"I'm an artist who lives and works in Newark, New Jersey," she writes at the end of Old in Art School, providing us with an update of what happened to her after art school, "an artist whose other -- not, as I once said 'former' -- lives as an historian and as a daughter are still crucial parts of me. I am a wise old person, not a hot young artist, not a hot anybody with a young anybody's future before me. I know the value of doing my work, my work, and keeping at it. I do keep at it -- in the pleasure of the process of making the art only I can make.
      Serious artist? Yes. I make and show my work regularly. Professional artist? Yes. I get paid for my work. An Artist artist? Probably not, probably never, because I still do other things. Do I miss not being An Artist artist? Yes, a little. But not enough to live my life any other way."
        Painter got her degrees -- a BFA from the Mason Gross School of the Arts at Rutgers University and  MFA from the Rhode Island School of Design -- but she got a lot more out of being "old in art school." She learned to listen much harder to the voice within herself.
       My own foray into an art education is far more modest than Painter's. Unlike her, I am not looking to art to provide me with a second career. I am merely cross-training.
       Yet I can see how learning to paint -- even the most basic lessons like mine are -- can change the way you look at the world. After I have squeezed blobs of paint on my palette in class, I walk outside and see cobalt blue skies and Phthalo green grass. After layering for paint with Dioxazine purple for my picture of grapes in class, I notice the dark and light shades on the rounded fruit in my fruit bowl. I am beginning to experience the world visually in ways I never had before.
       After only two classes, I painted my very first piece. Everyone in the class did. Our subject matter was whales. The teacher gave us all a printout of a painting of a whale lob-tailing its flukes out of the water. She first showed us how to sketch a copy of what we saw onto our canvases. Then she instructed us on how to mix and apply our paints -- cobalt blues, pure blacks, titanium whites. For the splashing water, we first were instructed to paint only with water and then dab paint into the wet spots. My splashes didn't look right, so I tried to rub them away with a piece of paper toweling. As I rubbed, however, I found that I liked the effect the smearing was creating and went with it.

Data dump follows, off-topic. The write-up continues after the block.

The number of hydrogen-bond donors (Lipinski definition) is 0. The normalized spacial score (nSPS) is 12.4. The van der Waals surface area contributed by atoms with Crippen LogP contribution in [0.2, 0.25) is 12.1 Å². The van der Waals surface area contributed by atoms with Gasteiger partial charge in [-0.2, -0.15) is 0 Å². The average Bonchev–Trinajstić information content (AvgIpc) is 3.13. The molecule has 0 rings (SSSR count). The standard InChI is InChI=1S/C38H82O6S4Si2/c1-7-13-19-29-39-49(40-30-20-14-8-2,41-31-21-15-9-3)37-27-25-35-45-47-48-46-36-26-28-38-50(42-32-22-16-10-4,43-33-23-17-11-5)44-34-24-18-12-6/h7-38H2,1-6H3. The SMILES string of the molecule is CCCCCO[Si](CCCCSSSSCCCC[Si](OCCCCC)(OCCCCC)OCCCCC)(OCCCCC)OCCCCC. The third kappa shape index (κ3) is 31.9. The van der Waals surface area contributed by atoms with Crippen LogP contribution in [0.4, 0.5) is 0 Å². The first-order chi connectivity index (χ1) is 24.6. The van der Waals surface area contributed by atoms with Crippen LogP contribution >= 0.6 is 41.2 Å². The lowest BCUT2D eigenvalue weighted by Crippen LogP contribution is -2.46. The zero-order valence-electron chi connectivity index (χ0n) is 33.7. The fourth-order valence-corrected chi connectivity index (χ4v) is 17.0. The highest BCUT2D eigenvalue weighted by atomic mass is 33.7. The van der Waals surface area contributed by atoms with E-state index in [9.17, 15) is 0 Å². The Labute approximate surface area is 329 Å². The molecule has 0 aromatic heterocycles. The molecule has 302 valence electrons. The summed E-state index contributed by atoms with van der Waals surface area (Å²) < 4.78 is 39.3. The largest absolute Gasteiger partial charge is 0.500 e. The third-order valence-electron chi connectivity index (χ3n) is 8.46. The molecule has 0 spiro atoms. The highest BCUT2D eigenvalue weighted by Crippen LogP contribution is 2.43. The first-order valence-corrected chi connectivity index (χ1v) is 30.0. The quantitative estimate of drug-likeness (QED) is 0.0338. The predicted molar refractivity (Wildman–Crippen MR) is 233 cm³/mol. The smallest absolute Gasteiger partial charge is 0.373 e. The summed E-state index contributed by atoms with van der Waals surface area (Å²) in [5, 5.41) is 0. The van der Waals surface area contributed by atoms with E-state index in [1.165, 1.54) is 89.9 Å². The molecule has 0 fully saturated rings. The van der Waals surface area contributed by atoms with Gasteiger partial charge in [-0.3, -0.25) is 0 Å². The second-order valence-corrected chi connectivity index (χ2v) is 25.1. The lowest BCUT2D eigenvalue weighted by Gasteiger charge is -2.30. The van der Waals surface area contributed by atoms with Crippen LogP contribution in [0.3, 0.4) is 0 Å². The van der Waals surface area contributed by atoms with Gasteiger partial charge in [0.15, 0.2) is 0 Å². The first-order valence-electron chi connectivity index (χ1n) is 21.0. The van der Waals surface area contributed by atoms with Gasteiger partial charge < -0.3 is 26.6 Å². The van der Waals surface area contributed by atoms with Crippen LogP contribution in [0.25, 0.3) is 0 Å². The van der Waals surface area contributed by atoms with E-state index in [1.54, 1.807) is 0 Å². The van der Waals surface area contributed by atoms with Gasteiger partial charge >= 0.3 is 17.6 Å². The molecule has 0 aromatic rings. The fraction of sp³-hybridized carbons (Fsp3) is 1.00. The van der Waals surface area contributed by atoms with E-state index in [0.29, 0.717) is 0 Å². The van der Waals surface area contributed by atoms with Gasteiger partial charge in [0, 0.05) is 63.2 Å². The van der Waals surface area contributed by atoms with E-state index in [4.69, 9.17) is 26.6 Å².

At the next class, the teacher had us pick out what color mat we would like to use to display our paintings. One by one, using our chosen mat,  we showed our "framed" picture in front of the class. Each one of us had completed the assignment a little differently. Different taperings of the whale's body. Different finishes to its flukes. Different ways to show the splashes of water surrounding the tail. Different colored "frames."
     "You've each made it your own," the teacher pointed out.
       I felt a bit giddy when my turn came to be applauded by the class for my feeble effort. Not because I got some outside validation -- we clapped for everyone -- but because of what I perceived within myself: I felt like a young student again, starting from scratch and eager to learn.
     When I got home, I pulled out the canvas and showed it to Saintly Husband Carl. "Can you tell what this is?" I asked. "A whale's tail," he said. Yes, exactly, I thought, my whale's tale.
     At the next class, I showed the teacher Painter's book, suggesting that she might want to read it. She took one look at the title and turned away. "We're not old," she said.
     No, not in art class anyway.